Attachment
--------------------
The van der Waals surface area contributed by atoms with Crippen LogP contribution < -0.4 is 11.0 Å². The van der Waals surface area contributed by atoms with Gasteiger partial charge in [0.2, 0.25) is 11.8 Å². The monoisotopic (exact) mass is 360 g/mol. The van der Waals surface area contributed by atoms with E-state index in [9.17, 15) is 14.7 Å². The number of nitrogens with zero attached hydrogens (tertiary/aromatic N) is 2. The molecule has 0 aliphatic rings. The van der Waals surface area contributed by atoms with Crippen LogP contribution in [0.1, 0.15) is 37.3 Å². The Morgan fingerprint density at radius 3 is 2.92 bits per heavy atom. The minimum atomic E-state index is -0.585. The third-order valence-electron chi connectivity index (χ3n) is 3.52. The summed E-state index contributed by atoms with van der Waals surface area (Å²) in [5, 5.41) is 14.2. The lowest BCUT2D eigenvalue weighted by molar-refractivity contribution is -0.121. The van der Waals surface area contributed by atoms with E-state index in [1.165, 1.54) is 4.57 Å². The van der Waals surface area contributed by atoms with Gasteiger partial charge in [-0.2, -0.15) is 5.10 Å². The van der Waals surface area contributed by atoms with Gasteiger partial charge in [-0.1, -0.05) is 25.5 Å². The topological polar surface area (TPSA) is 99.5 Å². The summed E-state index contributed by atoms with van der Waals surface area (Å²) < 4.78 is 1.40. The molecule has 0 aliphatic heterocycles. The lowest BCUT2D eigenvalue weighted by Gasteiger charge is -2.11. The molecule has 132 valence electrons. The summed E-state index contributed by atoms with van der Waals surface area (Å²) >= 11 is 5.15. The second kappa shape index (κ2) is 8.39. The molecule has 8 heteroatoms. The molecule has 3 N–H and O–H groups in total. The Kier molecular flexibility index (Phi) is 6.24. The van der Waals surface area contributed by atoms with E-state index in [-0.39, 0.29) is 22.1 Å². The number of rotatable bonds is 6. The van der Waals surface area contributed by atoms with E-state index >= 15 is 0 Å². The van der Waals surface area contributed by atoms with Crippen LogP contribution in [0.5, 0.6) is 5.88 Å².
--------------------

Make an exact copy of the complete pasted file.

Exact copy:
The van der Waals surface area contributed by atoms with Crippen LogP contribution < -0.4 is 11.0 Å². The van der Waals surface area contributed by atoms with Gasteiger partial charge in [0.2, 0.25) is 11.8 Å². The monoisotopic (exact) mass is 360 g/mol. The van der Waals surface area contributed by atoms with E-state index in [9.17, 15) is 14.7 Å². The number of nitrogens with zero attached hydrogens (tertiary/aromatic N) is 2. The molecule has 0 aliphatic rings. The van der Waals surface area contributed by atoms with Crippen LogP contribution in [0.1, 0.15) is 37.3 Å². The Morgan fingerprint density at radius 3 is 2.92 bits per heavy atom. The minimum atomic E-state index is -0.585. The third-order valence-electron chi connectivity index (χ3n) is 3.52. The summed E-state index contributed by atoms with van der Waals surface area (Å²) in [5, 5.41) is 14.2. The lowest BCUT2D eigenvalue weighted by molar-refractivity contribution is -0.121. The van der Waals surface area contributed by atoms with E-state index in [1.165, 1.54) is 4.57 Å². The van der Waals surface area contributed by atoms with Gasteiger partial charge in [-0.2, -0.15) is 5.10 Å². The van der Waals surface area contributed by atoms with Gasteiger partial charge in [-0.1, -0.05) is 25.5 Å². The topological polar surface area (TPSA) is 99.5 Å². The summed E-state index contributed by atoms with van der Waals surface area (Å²) < 4.78 is 1.40. The molecule has 0 aliphatic heterocycles. The lowest BCUT2D eigenvalue weighted by Gasteiger charge is -2.11. The molecule has 132 valence electrons. The summed E-state index contributed by atoms with van der Waals surface area (Å²) >= 11 is 5.15. The second kappa shape index (κ2) is 8.39. The molecule has 8 heteroatoms. The molecule has 3 N–H and O–H groups in total. The Kier molecular flexibility index (Phi) is 6.24. The van der Waals surface area contributed by atoms with E-state index in [-0.39, 0.29) is 22.1 Å². The number of rotatable bonds is 6. The van der Waals surface area contributed by atoms with E-state index >= 15 is 0 Å². The van der Waals surface area contributed by atoms with Crippen LogP contribution in [0.5, 0.6) is 5.88 Å².